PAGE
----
cur_fore_thread, control_thread, False)

else: # same threads - just set the foreground window

# make sure that we are idle before returning

# only sleep if we had to change something!

return self

And here is a short bit of code you can test it with
from pywinauto.application import Application
import time

app = Application.start("Notepad.exe")

for i in range(4):

If you run that code and work with other windows - then the Notepad Font dialog will popup (annoyingly :-) ) every 2 seconds.

All is left now is to add a call to this method in those other methods that REQUIRE the window to have focus (TypeKeys() for sure, maybe the ...Input() methods - but they probably require a WindowFromPoint/RealChildWindowFromPoint/ChildWindowFromPoint call first to ensure it's necessary).

(all happy with myself for getting that off the todo list - except it wasn't on the todo list :-D )

Wednesday, March 08, 2006

Released 0.2.5 prior to Boston-PIG meeting

I wanted to roll up my various changes before I give my presentation to Boston-Pig meeting this Thursday.

Also I will be traveling next Monday to Europe for work, that might mean that I can do more work on pywinauto - but it also might mean that I can do much less.

Going forward I have more refactoring to do (probably code breaking - but I can leave methods in and deprecate them for a release or two), and I still need to work on the functionality that allows a script to work unchanged on different langauges.

Have fun :-) - and don't worry about asking me questions or letting me know if you are using pywinauto - I really really don't get a lot of mails :-) (It is only since releasing my own package that I notice how little feedback I have given to others in the past!).

Tuesday, March 07, 2006

Usability, Consistency - RULES!

I just read an interesting list of "new laws" at (found from (found from .

I find that a number of these resonate strongly with me, and put in words some of what I am trying to achieve with pywinauto.

I should print the list and post it above my desk - then when I go to refactor or add new code I can ask myself if the changes obey the rules :-) (I think 6, 8 and 9 are the ones that will be most useful day to day).

Getting the text of a container control is maybe not that critical for the everyday user of pywinauto - but it should be easy to find if they do need it. Here are some examples of how inconsistent this is at the moment...

ListView.GetItem(item_index, subitem_index)['text'] # returned item is just a dict
Statusbar.GetPartText(part_index) # at least these last two are similar
Rebar.GetBand(band_index).text # attribute set in returned ctypes structure!

These kinds of inconsistencies do not help anyone learn pywinauto (I hadn't realized it was so bad :-) )

Just as a counter point to above - it's not all so bad.
control.Select() is defined for most classes and behaves (hopefully) more or less as expected.

So - going forward I am going to try and ensure usability and consistency of pywinauto.

The other point is documentation - there IS documentation for pywinauto - but I definitely do not consider myself a tech writer. From reading the rules - it also occurred to me that my documentation is lacking in a major way - it is not easy to find what you are looking for.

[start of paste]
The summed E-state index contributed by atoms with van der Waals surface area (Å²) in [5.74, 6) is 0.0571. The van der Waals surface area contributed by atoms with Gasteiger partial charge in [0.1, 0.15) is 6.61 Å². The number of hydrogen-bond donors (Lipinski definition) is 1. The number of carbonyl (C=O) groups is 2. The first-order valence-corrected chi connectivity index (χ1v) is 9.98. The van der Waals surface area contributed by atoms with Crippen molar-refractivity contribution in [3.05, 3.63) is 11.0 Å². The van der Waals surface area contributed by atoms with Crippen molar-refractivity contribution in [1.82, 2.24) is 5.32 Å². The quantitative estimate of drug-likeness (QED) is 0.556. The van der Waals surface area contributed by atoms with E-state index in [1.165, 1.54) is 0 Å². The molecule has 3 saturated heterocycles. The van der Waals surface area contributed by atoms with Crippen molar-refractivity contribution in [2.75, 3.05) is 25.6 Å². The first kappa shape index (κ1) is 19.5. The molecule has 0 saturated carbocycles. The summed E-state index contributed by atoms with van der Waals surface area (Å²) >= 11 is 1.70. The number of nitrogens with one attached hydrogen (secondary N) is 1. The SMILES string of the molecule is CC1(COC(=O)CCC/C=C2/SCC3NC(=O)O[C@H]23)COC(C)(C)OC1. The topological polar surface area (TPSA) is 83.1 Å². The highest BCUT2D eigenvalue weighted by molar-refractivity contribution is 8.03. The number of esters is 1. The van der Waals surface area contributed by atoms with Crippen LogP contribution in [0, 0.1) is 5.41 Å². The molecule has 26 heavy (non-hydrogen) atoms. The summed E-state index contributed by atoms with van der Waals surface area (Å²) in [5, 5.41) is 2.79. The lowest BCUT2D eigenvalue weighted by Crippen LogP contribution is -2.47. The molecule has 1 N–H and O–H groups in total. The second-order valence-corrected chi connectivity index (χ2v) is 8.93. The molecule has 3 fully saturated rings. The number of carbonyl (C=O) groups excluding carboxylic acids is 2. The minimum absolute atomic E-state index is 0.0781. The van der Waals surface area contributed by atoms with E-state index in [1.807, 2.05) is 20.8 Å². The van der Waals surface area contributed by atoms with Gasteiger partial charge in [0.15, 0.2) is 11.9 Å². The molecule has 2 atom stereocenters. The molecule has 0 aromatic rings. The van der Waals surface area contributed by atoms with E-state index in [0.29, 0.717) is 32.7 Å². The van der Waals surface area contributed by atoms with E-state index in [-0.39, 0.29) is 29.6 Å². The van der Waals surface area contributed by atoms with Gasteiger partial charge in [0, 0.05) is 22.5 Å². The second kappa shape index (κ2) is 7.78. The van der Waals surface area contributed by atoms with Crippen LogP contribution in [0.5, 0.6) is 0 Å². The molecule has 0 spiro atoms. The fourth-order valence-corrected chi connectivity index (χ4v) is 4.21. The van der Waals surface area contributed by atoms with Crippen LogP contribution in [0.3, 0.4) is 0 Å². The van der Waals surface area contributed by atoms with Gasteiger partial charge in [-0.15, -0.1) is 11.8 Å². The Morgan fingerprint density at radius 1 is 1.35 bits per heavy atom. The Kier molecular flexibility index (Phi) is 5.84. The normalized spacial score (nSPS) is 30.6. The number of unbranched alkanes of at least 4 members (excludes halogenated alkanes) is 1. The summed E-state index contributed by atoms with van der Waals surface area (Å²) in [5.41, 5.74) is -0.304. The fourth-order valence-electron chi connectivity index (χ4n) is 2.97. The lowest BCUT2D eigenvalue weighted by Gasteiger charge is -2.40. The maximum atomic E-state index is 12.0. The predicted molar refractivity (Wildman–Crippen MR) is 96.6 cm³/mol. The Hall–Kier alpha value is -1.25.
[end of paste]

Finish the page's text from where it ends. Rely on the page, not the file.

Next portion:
I think a new set of pages which describe in a succinct way how to work with controls will help.

Operations on controls:

Even the list by itself helps - in that it would allow you to see what is available more easily then browsing the current documentation.

Saturday, February 25, 2006

Wow - lots of stuff to try and remember...

I guess this little blog will get lost in the flood of PyCon blog stuff - or else everyone will be so busy at PyCon that this entry will stand out (whether that's a good thing or not I am not sure :-)

It sounds like there are one or two people actively using pywinauto - and I am getting some feedback, some bug reports, some suggestions - It's great - but I need to be organized so I don't loose it. So I am going to put some of it here...

First of all there is a Python meetup in Boston on Thursday 9th of March, and if I can get my act together (a Powerpoint presentation and a good demo I guess?) then I will be presenting pywinauto.

So here are the things I want to track
  • Some applications implement menu's as Toolbars (Internet Explorer for one) and of course MenuSelect() or MenuClick() doesn't work on those. I need to research if there is some style or setting that says a toolbar button will actually popup a menu. If there is I can update the MenuSelect/MenuClick function to use them, but if not they you will have to document to use one of the following methods:
    app.dlg.TypeKeys("%FWF") # &File->Ne&w->&Folder
    # this functionality is not implemented yet - still
    # need to change the interface
    to Toolbar buttons.

    For now I should just update the documentation (as I feel that will be the final outcome anyway). Especially as the example given was a control with class WTL_CommandBar (which is a different kettle of fish completely!)
  • I wanted to add my reasoning for creating pywinauto to the documentation and say why I think it is better then a lot of automation tools out there (the idea at least - I hope the implementation doesn't let it down!)
  • Some way of specifying unique text when looking for a control. For example if you look for a control with the text "Click this button to save as PNG" (maybe there are other buttons "Click this button to save as XXX", etc), then it would be nice if app.dlg.PNG.Click() would work - but it doesn't :-(. The reason is that the matching algorithm I use (using difflib) takes the overall text match - and the match of PNG in the overall text is low.
    The reason that I do not just select the best match (original code did do this) is that it matches sometimes when you don't want to. For example if you want to check if a dialog exists for example you could write

    if app.dlg.Exists():

    # do something because this dialog exists

    but if the searching is not strict enough it will find other dialogs and the script will be broken (and it might be hard to fix). Currently the way around is either specify more of the text: